Accordingly, it wants (a) Nonprofit B’s management and most of its service staff retained (especially its CEO Mary Strong), (b) to keep control of at least 50% of Nonprofit B’s board seats after the closing to be sure the quality of its service programs does not change, and (c) a “walk away provision” under which Nonprofit B could restore itself to independence if “things don’t work out.”  How should Nonprofit A respond?

A non-business response:  Nonprofit A could agree to Nonprofit B’s conditions. The rationale for doing so might be based on a combination of sentiments such as “wanting to help them out,”  the desire not to lay people off,  the benefit of geographic and service expansion, and prospects for enhanced private fund raising.  There could also be a strong sentiment at Nonprofit A that keeping 50% of Nonprofit B’s board members in place (and most of its management) is acceptable because they are good and trustworthy people who are known personally by people at Nonprofit A,  and because Nonprofit B’s board members have been active fund raisers and donors.   Finally, Nonprofit A might even see the rationale in Nonprofit B having the option to leave the affiliation if, indeed, things do not work out for either of them.

A business response:  Nonprofit A must look at the proposal primarily as an economic event one in which it will incur the costs associated with the transaction (legal, accounting, insurance, IT, HR, real estate and others) in return for an “asset” in the form of Nonprofit B and its revenue streams (less it accrued pension obligations and long term debt).  Nonprofit A would, at a minimum, need to see  detailed financial projections to ascertain whether the revenue streams to be acquired will be sufficient to service the pension costs and long-term debt that comes along with Nonprofit B.  The projections may show that the only way to cover the costs would be with significant layoffs at Nonprofit B – both at the management and staff levels – including Mary Strong, the CEO.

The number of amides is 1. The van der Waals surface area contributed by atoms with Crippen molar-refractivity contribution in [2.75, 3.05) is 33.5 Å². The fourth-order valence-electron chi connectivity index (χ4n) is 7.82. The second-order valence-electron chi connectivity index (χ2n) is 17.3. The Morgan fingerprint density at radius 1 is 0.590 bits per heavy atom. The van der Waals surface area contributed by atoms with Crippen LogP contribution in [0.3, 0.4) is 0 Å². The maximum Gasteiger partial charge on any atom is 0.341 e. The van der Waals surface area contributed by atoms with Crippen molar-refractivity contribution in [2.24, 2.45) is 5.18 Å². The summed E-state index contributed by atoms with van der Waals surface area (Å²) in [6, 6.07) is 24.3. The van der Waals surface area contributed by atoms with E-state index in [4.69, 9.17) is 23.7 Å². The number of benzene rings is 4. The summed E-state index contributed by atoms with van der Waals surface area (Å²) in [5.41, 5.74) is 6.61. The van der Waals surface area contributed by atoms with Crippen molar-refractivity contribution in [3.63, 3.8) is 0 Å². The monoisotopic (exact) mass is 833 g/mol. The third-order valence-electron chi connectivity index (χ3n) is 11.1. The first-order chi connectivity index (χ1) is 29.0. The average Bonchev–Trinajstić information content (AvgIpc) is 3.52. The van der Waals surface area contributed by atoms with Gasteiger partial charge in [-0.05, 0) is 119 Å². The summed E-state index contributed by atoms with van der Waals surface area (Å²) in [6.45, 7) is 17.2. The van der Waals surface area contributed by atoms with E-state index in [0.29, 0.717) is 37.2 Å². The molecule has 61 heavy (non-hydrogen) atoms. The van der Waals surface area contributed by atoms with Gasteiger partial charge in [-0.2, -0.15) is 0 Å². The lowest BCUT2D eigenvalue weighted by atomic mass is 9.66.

As far as Nonprofit B’s board members remaining on the board at a 50% level is concerned,  Nonprofit A’s attorneys point out that at the 50% level these people (if they vote as a bloc) would have veto power over any issue to come before the board — because a 51% vote is needed to carry a motion and a 50/50 vote would result in a deadlock.  In other words, Nonprofit A would not have control over Nonprofit B in the event of any disagreements.  Finally, as far as Nonprofit B’s request for a “walk away” provision to restore independence if “things don’t work out” is concerned, the business response is that the Nonprofit A “team” can only have one captain — and that it would make no sense to incur all of the time and effort necessary to integrate Nonprofit B’s operations into the system, only to be at risk of Nonprofit B determining it would be better off elsewhere.

The Answer  From our perspective, the “business response” articulates the type of thinking Nonprofit A should adopt.  It should not agree to the terms and conditions requested by Nonprofit B; and it should end the discussions unless Nonprofit B changes its mind.  Nonprofit B would either have to take the conditions off the table,  look for another merger partner, or devise a plan to work itself out of its troubles (which were created on its board’s watch).

While my advice may seem harsh,  this is, in fact, the type of approach nonprofit boards and management need to adopt if they want to stay relevant in the 21st Century operating environment.

TANGO Alliance Brings Free Market Principles to Nonprofits was first posted at INSIDE CHARITY